Womens Health

The Right Pill for You

Birth control pills, from their inception until this day, have been and continue to be the contraceptive of choice and for good reason. They are easy to use and they work. While the pill came in limited choices a few years ago, these days you can be overwhelmed with the variety of choice you have. It is possible to find a pill that works well for you, but you'll need to work with your health care provider to find out which one it is.

The Two Basic Types of Birth Control Pills

Basically, there are two main types of birth control pills - combination birth control pills that contain progestin and estrogen and the minipill, which contains only progestin. Depending upon how frequently you want to have periods, you can choose from a variety of mixtures of active and inactive pills to accommodate your lifestyle. The conventional packs of 28 pills contain 21 active pills and seven inactive pills, or they come in packs of 24 active pills with four inactive pills. The continuous dosing or extended cycle packs typically contain 84 active pills and seven inactive pills. With continuous dosing, you only bleed four times a year, when you take the inactive pills. There are formulations, like Seasonale, that are continuous and contain only active pills and therefore eliminate bleeding.

Low-Dose or Not? 

Another categorization of combination birth control pills is done according to whether the dose of hormones varies or remains static. In the monophasic type of pill, the amount of estrogen and progestin is the same. However, the multiphasic birth control pills have varying amounts of hormones in the active pills.

Low-dose combination pills are those that contain less than 50 micrograms of ethinyl estradiol, a type of estrogen. If you are hormone sensitive, then this is probably a good choice for you. The downside is that on low-dose pills you may experience more breakthrough bleeding between periods than you would on a higher dose birth control pill. The minipill doesn't afford you the kind of selection that combination pills offer. There is a single mixture and formulation and all of the pills in the pack are active.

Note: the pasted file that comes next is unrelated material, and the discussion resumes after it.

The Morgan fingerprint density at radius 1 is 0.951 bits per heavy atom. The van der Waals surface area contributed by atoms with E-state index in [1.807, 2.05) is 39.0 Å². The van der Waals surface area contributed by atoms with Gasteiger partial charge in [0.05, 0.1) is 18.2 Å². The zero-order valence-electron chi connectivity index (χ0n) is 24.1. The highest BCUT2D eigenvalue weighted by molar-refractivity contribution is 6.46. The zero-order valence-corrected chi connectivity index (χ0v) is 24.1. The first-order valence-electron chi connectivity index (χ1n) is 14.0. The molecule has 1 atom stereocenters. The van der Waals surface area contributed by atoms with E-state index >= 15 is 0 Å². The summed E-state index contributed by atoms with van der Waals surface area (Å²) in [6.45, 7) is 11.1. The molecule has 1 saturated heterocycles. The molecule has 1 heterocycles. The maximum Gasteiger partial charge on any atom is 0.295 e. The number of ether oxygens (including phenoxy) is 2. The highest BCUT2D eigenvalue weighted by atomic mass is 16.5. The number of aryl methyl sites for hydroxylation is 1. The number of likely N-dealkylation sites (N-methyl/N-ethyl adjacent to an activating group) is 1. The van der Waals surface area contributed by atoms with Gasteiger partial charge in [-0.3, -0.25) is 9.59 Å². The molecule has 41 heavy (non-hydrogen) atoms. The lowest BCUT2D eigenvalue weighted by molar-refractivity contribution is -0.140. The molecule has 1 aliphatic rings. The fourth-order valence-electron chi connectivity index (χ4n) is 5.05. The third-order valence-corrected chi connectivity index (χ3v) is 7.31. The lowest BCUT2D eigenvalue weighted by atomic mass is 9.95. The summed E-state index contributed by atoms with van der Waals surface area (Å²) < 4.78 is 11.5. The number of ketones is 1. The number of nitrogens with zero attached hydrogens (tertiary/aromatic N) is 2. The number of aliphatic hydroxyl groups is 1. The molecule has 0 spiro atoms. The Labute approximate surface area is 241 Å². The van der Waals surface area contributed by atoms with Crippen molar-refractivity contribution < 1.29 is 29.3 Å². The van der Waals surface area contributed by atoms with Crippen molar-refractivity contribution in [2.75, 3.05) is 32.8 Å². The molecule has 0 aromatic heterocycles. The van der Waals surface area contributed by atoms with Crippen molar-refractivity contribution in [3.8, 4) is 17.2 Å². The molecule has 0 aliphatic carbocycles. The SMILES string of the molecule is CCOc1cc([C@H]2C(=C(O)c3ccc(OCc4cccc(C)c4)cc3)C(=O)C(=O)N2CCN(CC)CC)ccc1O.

The Pills Work Differently

The combination birth control pills:

· suppress ovulation

· thicken cervical mucus

· thin the lining of the uterus (to keep sperm from fertilizing the egg)

· contain both estrogen and progestin

The minipills:

· thicken cervical mucus

· thin the endometrium

· sometimes suppress ovulation

· do not contain estrogen like the combination pills do

· the progestin dose is lower than the dose in the combination pill

What's Suitable for You?

Not all pills are good for all people. Your health care provider will take a personal health history and based on it and the medications you may be on, will prescribe a pill that will be suitable for you to take. If you have any of the following situations or conditions, your health care provider will discourage you from taking combination birth control pills:

· breastfeeding

· older than 35 and smoke

· have poorly controlled high blood pressure

· have deep vein thrombosis or pulmonary embolism, or have a history of either

· have a history of breast cancer, stroke or heart disease

· have diabetes-related complication

· have liver disease

· have unexplained uterine bleeding

· have had major surgery and will be immobilized for a period of time

· take St. John's wort, or anticonvulsant or anti-tuberculous agents

If any of the following are present, your health care provider may discourage the use of the minipill:

· breast cancer

· unexplained uterine bleeding

· taking anticonvulsant or anti-tuberculous agents

The Good, The Bad, and the Ones You Better Not Take

The pros of the combination birth control pills are:

· a decrease in ovarian and endometrial cancers

· improved acne

· lessening of menstrual cramping

· reduced androgen production that comes from PCOS

· reduced heavy bleeding and accompanying anemia

· PMS relief

· shorter, lighter, predictable periods - or no periods at all

The cons of the combination birth control pills are:

· they do not protect against STDs

· there is an increased risk of blood clots, heart attack and stroke

· irregular bleeding, bloating, breast tenderness, nausea and headache side effects

The pros of the minipill are:

· they're okay to take if you have health issues

· can be used while breastfeeding

· quick return of fertility once they are stopped

The cons of minipills are:

· no protection against STDs

· possibly less effective than combination pills

· they must be taken at the same time every day (you have a two hour window for forgetting)

· mean side effects: irregular menstrual bleeding, ovarian cysts, decreased libido, headache, breast tenderness, acne, weight gain, depression and hirsutism (body hair)

· risk of ectopic pregnancy if conception occurs

It's Basically Your Choice

So, at the end of the day, the decision is between your health care provider and you. There are many types of pills to choose from which you can see in our article in this section.

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